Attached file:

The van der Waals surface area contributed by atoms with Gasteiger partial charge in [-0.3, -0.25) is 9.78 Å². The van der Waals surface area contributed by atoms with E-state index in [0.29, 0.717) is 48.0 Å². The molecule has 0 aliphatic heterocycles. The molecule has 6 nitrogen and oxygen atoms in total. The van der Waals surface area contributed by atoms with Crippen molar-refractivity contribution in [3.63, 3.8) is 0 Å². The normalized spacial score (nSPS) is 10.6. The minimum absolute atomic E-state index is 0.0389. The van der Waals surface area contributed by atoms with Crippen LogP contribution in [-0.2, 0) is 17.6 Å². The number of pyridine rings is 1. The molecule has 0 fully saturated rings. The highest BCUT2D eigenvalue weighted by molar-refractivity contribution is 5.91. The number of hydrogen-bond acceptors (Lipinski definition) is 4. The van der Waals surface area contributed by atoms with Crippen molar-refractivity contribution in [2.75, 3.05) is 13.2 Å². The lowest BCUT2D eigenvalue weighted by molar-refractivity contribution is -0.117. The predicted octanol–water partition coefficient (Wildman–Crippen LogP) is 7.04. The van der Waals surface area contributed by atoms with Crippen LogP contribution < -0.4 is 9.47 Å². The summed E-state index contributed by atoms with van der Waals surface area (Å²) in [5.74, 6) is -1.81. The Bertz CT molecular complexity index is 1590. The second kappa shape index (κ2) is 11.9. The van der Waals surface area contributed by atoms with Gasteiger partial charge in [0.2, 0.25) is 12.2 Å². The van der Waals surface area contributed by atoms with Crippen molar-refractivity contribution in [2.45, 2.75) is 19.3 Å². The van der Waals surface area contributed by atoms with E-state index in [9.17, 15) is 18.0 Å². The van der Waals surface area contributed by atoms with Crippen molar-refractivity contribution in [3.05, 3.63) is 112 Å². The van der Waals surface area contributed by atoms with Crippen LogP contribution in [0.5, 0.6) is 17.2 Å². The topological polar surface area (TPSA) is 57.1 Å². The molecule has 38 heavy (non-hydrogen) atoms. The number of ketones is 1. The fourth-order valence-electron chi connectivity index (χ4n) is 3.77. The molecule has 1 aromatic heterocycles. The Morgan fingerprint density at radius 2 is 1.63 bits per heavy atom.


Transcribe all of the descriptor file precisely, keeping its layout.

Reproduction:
The van der Waals surface area contributed by atoms with Gasteiger partial charge in [-0.3, -0.25) is 9.78 Å². The van der Waals surface area contributed by atoms with E-state index in [0.29, 0.717) is 48.0 Å². The molecule has 0 aliphatic heterocycles. The molecule has 6 nitrogen and oxygen atoms in total. The van der Waals surface area contributed by atoms with Crippen molar-refractivity contribution in [3.63, 3.8) is 0 Å². The normalized spacial score (nSPS) is 10.6. The minimum absolute atomic E-state index is 0.0389. The van der Waals surface area contributed by atoms with Crippen LogP contribution in [-0.2, 0) is 17.6 Å². The number of pyridine rings is 1. The molecule has 0 fully saturated rings. The highest BCUT2D eigenvalue weighted by molar-refractivity contribution is 5.91. The number of hydrogen-bond acceptors (Lipinski definition) is 4. The van der Waals surface area contributed by atoms with Crippen molar-refractivity contribution in [2.75, 3.05) is 13.2 Å². The lowest BCUT2D eigenvalue weighted by molar-refractivity contribution is -0.117. The predicted octanol–water partition coefficient (Wildman–Crippen LogP) is 7.04. The van der Waals surface area contributed by atoms with Crippen LogP contribution < -0.4 is 9.47 Å². The summed E-state index contributed by atoms with van der Waals surface area (Å²) in [5.74, 6) is -1.81. The Bertz CT molecular complexity index is 1590. The second kappa shape index (κ2) is 11.9. The van der Waals surface area contributed by atoms with Gasteiger partial charge in [0.2, 0.25) is 12.2 Å². The van der Waals surface area contributed by atoms with Crippen molar-refractivity contribution in [2.45, 2.75) is 19.3 Å². The van der Waals surface area contributed by atoms with E-state index in [9.17, 15) is 18.0 Å². The van der Waals surface area contributed by atoms with Crippen molar-refractivity contribution in [3.05, 3.63) is 112 Å². The van der Waals surface area contributed by atoms with Crippen LogP contribution in [0.5, 0.6) is 17.2 Å². The topological polar surface area (TPSA) is 57.1 Å². The molecule has 38 heavy (non-hydrogen) atoms. The number of ketones is 1. The fourth-order valence-electron chi connectivity index (χ4n) is 3.77. The molecule has 1 aromatic heterocycles. The Morgan fingerprint density at radius 2 is 1.63 bits per heavy atom.